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Michael Hughes: The true Art to Successful Networking

December 8, 2011

Rick Spence, published an article this week on the Financial Post site after attended a seminar by Michael Hughes- known as North America’s top networking guru. Rick tells us how Michael sees networking as a planned business process, about nurturing relationships rather than just making sales. Here Rick Spence tells us more about the insightful seminar from Michael Hughes. 

When Michael Hughes began his new career as an independent marketing consultant in Ottawa, he was like a lot of business professionals turned entrepreneurs: He wanted to do the work, not the selling.

“I kept thinking that as soon as I found the right sales manager, things would go great,” he says. Ten years later, he’s changed his tune. “Now I’m comfortable being a sales professional. No one can sell you like you.”

That could be his mantra. Today Hughes is known as North America’s top networking guru, offering keynotes, seminars and coaching on the fine art of personal networking. I recently sat in one of Hughes’ full-day seminars, and found it eye-opening. Most of the business people I know say they’re no good at networking, and now I believe them: The way Hughes tells it, there’s a lot more to strategic networking than small-talking people at business functions and handing them your business card.

Hughes views networking as a holistic business process, a range of activities and skills that are carefully planned and honed. For instance, you have to understand what business you are in, and how you create value, and you have to be able to articulate how you create results for your clients. Without that, all the charm and charisma in the world won’t save you when you go to networking events.

Networking isn’t about selling. It’s about launching and nurturing relationships. And it’s not about handing out your business card. It’s about getting other people’s cards, and having a strategy for following up that will convince them of your professionalism, competence and sincere personal interest.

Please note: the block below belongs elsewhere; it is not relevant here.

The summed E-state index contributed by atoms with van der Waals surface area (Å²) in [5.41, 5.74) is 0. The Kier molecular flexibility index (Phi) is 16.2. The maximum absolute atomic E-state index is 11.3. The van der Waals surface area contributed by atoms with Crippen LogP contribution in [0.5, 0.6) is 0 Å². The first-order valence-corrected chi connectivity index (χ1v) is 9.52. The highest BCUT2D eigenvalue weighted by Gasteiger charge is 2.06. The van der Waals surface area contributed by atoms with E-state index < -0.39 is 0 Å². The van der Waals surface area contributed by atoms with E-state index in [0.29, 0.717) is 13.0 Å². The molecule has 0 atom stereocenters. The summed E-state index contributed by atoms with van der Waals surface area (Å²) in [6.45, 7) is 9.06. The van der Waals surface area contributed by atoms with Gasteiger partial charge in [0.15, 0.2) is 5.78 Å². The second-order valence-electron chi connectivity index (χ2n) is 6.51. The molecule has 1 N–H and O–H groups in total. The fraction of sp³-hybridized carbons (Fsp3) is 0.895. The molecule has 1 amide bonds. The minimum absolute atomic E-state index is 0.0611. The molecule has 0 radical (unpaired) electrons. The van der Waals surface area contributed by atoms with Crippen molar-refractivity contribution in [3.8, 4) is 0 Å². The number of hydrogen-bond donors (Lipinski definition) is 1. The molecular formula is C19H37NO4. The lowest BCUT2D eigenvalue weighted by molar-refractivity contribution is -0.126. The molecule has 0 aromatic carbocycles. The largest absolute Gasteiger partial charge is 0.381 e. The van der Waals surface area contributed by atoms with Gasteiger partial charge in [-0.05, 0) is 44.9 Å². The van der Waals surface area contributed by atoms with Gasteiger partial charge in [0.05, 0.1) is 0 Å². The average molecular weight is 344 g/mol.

Hughes defines networking as “the intentional process of creating and developing relationships, from initial contact to ultimate outcome.” Now, I began to understand why Hughes’ session takes a full day.

One of his key tenets is an insight gained early in his business-development career: You have to have a target market. You can’t just go around to random events hoping to connect with people who need your products or skills. You have to target groups that are flush with those kinds of people. Then you have to make one group a priority — say, an industry association — and burrow in deep. Attend all the meetings and events you can, and get to know everyone involved.

In Hughes’s case, he was targeting a general business audience — so what better market than the Ottawa Chamber of Commerce? To build his business, he spent so much time on chamber activities he became chair of the organization — a multi-year crusade he says laid the groundwork for his success. “You need to be part of your community,” he says. “Do this by design, not default.”

Hughes used his experience to devise a multi-step plan for leveraging your prime networking group:

Leverage your network’s network Ask friends and acquaintances what other networks they belong to and ask to go along. “You have to have a network mindset,” he says — the fundamental point of which seems to be that all networks are interconnected.

Develop a free talk Hughes’ most successful sales tool turned out to be the free presentations (e.g., “The five top networking mistakes”) he created and would present anywhere, to anybody, on request. Don’t use your talk to sell, use it to give away your best stuff to demonstrate your value, he says. “Focus your talk on value, and people will be drawn to you.”

Contribute to the group’s success Look for an area of “need, interest or value” to the organization and a way to participate that will make a difference. Take on a leadership role — one that’s aligned with your professional capacity.

At the Ottawa chamber, Hughes took responsibility for welcoming new members. He created free quarterly introductory sessions for new recruits, making sure “every new member got a piece of Michael Hughes.” That tactic alone, he says, produced two of the biggest contracts of his career.

Always ask for referrals Most of your business and referrals, he says, will come from the 5% of your contacts who matter most. So you have to identify these VIPS and focus most of your attention on them and their networks. “It’s not a shotgun strategy, but a laser strategy,” he says.

To prioritize your leads, Hughes suggests making a list of all the important contacts, clients and influencers in your business, and then rate them (from 1 to 10) according to key attributes: your level of comfort with each other; the amount of trust in your relationship; the potential of each individual (and their network) to your business objectives; and the amount of fun in your relationship.

The people with the highest composite scores are the high-value relationships you should focus on most. Get to know them better and develop a contact plan and follow-up strategy for each. Your goal is to build the relationship on three pillars: trust, value, and reciprocation. Before you can expect anyone to do anything for you — or even pay attention to you — you have to demonstrate your value to them.

Clearly, networking is harder work and involves more heavy thinking and planning than most of us realize. But it beats selling!

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